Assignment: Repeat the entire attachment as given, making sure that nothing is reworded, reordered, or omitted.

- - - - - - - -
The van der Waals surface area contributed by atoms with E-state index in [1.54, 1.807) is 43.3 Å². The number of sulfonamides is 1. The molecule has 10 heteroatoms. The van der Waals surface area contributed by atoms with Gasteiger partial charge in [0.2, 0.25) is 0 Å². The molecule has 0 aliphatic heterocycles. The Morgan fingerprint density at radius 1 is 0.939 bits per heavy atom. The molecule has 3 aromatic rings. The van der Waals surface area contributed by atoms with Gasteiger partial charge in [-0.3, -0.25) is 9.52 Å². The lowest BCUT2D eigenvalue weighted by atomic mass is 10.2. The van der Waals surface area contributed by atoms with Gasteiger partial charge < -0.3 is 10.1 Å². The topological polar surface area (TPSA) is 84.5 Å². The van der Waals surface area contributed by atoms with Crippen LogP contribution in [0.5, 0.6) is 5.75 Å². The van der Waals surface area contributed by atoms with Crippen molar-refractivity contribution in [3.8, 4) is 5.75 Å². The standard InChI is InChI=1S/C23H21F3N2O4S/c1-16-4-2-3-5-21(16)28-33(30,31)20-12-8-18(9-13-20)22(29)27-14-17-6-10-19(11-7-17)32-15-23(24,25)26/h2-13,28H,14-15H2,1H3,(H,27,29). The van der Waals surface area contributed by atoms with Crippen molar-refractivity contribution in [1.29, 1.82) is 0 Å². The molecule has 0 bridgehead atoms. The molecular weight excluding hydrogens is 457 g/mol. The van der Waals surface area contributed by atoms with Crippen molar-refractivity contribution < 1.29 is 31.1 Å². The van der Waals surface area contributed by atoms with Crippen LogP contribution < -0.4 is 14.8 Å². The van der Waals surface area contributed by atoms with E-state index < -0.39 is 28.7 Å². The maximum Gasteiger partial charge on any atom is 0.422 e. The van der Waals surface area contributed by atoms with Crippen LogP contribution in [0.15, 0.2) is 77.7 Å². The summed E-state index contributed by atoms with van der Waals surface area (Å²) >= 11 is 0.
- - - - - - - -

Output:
The van der Waals surface area contributed by atoms with E-state index in [1.54, 1.807) is 43.3 Å². The number of sulfonamides is 1. The molecule has 10 heteroatoms. The van der Waals surface area contributed by atoms with Gasteiger partial charge in [0.2, 0.25) is 0 Å². The molecule has 0 aliphatic heterocycles. The Morgan fingerprint density at radius 1 is 0.939 bits per heavy atom. The molecule has 3 aromatic rings. The van der Waals surface area contributed by atoms with Gasteiger partial charge in [-0.3, -0.25) is 9.52 Å². The lowest BCUT2D eigenvalue weighted by atomic mass is 10.2. The van der Waals surface area contributed by atoms with Gasteiger partial charge < -0.3 is 10.1 Å². The topological polar surface area (TPSA) is 84.5 Å². The van der Waals surface area contributed by atoms with Crippen LogP contribution in [0.5, 0.6) is 5.75 Å². The van der Waals surface area contributed by atoms with Crippen molar-refractivity contribution in [3.8, 4) is 5.75 Å². The standard InChI is InChI=1S/C23H21F3N2O4S/c1-16-4-2-3-5-21(16)28-33(30,31)20-12-8-18(9-13-20)22(29)27-14-17-6-10-19(11-7-17)32-15-23(24,25)26/h2-13,28H,14-15H2,1H3,(H,27,29). The van der Waals surface area contributed by atoms with Crippen molar-refractivity contribution in [1.29, 1.82) is 0 Å². The molecule has 0 bridgehead atoms. The molecular weight excluding hydrogens is 457 g/mol. The van der Waals surface area contributed by atoms with Crippen molar-refractivity contribution < 1.29 is 31.1 Å². The van der Waals surface area contributed by atoms with Crippen LogP contribution < -0.4 is 14.8 Å². The van der Waals surface area contributed by atoms with E-state index < -0.39 is 28.7 Å². The maximum Gasteiger partial charge on any atom is 0.422 e. The van der Waals surface area contributed by atoms with Crippen LogP contribution in [0.15, 0.2) is 77.7 Å². The summed E-state index contributed by atoms with van der Waals surface area (Å²) >= 11 is 0.